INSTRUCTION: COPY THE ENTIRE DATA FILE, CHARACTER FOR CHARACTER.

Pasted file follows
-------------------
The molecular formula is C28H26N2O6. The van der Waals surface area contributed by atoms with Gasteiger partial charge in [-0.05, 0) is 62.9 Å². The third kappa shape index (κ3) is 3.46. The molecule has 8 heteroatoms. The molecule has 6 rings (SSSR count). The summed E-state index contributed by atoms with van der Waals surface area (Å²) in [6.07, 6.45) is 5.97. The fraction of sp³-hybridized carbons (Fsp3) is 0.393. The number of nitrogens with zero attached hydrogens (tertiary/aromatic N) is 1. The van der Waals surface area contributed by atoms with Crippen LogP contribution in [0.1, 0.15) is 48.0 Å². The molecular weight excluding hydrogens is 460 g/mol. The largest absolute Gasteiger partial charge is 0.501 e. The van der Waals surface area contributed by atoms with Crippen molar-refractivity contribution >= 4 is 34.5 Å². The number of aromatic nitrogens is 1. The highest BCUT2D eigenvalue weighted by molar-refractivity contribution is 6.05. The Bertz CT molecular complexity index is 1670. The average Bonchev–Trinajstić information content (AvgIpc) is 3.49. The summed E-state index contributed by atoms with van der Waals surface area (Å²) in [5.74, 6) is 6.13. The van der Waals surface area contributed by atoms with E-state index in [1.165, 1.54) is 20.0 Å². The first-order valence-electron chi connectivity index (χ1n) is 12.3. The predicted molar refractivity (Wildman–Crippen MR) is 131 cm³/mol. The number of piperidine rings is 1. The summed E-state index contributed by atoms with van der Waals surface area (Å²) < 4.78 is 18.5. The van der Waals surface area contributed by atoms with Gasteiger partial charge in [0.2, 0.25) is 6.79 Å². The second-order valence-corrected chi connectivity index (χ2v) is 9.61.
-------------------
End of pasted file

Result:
The molecular formula is C28H26N2O6. The van der Waals surface area contributed by atoms with Gasteiger partial charge in [-0.05, 0) is 62.9 Å². The third kappa shape index (κ3) is 3.46. The molecule has 8 heteroatoms. The molecule has 6 rings (SSSR count). The summed E-state index contributed by atoms with van der Waals surface area (Å²) in [6.07, 6.45) is 5.97. The fraction of sp³-hybridized carbons (Fsp3) is 0.393. The number of nitrogens with zero attached hydrogens (tertiary/aromatic N) is 1. The van der Waals surface area contributed by atoms with Crippen LogP contribution in [0.1, 0.15) is 48.0 Å². The molecular weight excluding hydrogens is 460 g/mol. The largest absolute Gasteiger partial charge is 0.501 e. The van der Waals surface area contributed by atoms with Crippen molar-refractivity contribution >= 4 is 34.5 Å². The number of aromatic nitrogens is 1. The highest BCUT2D eigenvalue weighted by molar-refractivity contribution is 6.05. The Bertz CT molecular complexity index is 1670. The average Bonchev–Trinajstić information content (AvgIpc) is 3.49. The summed E-state index contributed by atoms with van der Waals surface area (Å²) in [5.74, 6) is 6.13. The van der Waals surface area contributed by atoms with E-state index in [1.165, 1.54) is 20.0 Å². The first-order valence-electron chi connectivity index (χ1n) is 12.3. The predicted molar refractivity (Wildman–Crippen MR) is 131 cm³/mol. The number of piperidine rings is 1. The summed E-state index contributed by atoms with van der Waals surface area (Å²) < 4.78 is 18.5. The van der Waals surface area contributed by atoms with Gasteiger partial charge in [0.2, 0.25) is 6.79 Å². The second-order valence-corrected chi connectivity index (χ2v) is 9.61.